How does the Gem of 25 years ago differ from the Gem today?
Chris Peacock: We started off on a marketing stall selling games from the back of a lorry, now we’re a £400-plus million group. From that point of view, there’s no real comparison between the two businesses. We’re part of a significant group of businesses called DCC, which is something in excess of £6 billion annual turnover.
Dean Van-Velsen: When Gem started, we knew we were in an exciting industry that was going to grow and become something. But no one here could have imagined that the video games industry would turn into anything of the size that it has – or we would play such a significant role in that. One of the things we capitalised on very quickly was the PC market. That really was the start of the growth.
What was it about the environment you began in that meant the business could grow so quickly?
CP: [Gem chairman] Paul Donnelly very much saw the opportunity and went for it. There was absolutely a degree of luck, but he exploited a chance that was booming at the time. It just goes to show that if you have a solid business model to begin with and the desire, ambition and skills to exploit it, you can make a multi-million pound business.
Could anyone do it today? I think it would be an awful lot more difficult. Look at the indie businesses that have come and gone in the last decade: the ePlays, Software Stores and dozens of others. There are very few that have gone from indie to chain to something bigger and stronger. It’s a hell of a lot more difficult than it was 25 years ago.
DVV: If you look back at those times, it was a pioneering era. You were often the first company to do something. Today you don’t have that luxury. In those days, you didn’t know what the limitations were. Today, you would have difficulty because it’s not a new market – there’s competition everywhere. It was a real moment in time.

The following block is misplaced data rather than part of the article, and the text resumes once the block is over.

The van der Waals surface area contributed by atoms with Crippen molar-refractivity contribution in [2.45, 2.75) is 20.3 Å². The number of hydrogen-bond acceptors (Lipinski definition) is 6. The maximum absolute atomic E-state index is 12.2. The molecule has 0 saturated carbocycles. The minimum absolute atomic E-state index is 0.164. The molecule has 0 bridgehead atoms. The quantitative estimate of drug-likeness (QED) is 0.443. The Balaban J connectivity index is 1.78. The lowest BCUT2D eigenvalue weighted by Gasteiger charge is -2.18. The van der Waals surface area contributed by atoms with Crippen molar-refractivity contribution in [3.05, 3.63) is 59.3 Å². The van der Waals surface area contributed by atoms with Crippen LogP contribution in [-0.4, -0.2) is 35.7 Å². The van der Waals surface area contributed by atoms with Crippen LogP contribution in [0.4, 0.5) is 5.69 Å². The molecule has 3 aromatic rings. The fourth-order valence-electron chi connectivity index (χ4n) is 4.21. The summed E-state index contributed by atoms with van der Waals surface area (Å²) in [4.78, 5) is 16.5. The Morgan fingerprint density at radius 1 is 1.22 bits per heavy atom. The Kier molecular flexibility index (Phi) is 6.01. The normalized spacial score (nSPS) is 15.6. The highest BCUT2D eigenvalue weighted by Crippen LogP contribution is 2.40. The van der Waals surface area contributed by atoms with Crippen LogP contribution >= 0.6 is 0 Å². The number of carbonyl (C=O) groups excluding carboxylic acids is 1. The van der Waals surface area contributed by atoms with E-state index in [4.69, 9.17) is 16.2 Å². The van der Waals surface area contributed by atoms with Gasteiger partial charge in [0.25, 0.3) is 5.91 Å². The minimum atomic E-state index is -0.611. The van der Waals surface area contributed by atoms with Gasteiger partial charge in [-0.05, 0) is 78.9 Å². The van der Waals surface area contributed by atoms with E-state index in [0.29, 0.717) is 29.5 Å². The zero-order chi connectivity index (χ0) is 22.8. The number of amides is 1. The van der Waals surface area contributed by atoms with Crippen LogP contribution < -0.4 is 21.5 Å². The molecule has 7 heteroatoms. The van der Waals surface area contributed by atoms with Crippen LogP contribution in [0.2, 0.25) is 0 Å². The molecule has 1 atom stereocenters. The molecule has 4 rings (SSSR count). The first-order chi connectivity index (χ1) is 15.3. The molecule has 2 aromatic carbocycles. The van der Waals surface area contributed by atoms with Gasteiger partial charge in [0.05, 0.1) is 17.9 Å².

Pinnacle, Jack Of All Games, EUK, Andromeda and Just have all fallen by the wayside in the distribution sector. What’s kept Gem so successful?
CP: MCV did a front page story years ago, and the headline was, ‘Evolve or die’. The reality is that as a business, Gem has absolutely evolved. We’ve evolved away from just video games and just independents into other sectors and areas, brand areas, the development Gem created when Gem Logistics started – it’s all about evolution.
Which single achievement are you most proud of after 25 years?
CP: Still being here. In view of the people that aren’t, I think that’s a massive achievement considering where we’ve come from. The number one is really maintaining the relationship we’ve had with Microsoft for 21 years now. To be Microsoft’s sole UK
Xbox distributor and their longest-standing PC software and peripherals distributor in the UK is testament to the job we do for them.
Simon Lee: Each of those bits of business has had to be won by a tender process. Nothing was awarded to us, or given because we were already an incumbent. That’s something to be very proud of, I think.
What has kept those relationships so tight-knit?
DVV: It’s never been about what Gem wants to achieve. It’s about what our customers and suppliers want to
achieve and – our flexibility in meeting those needs.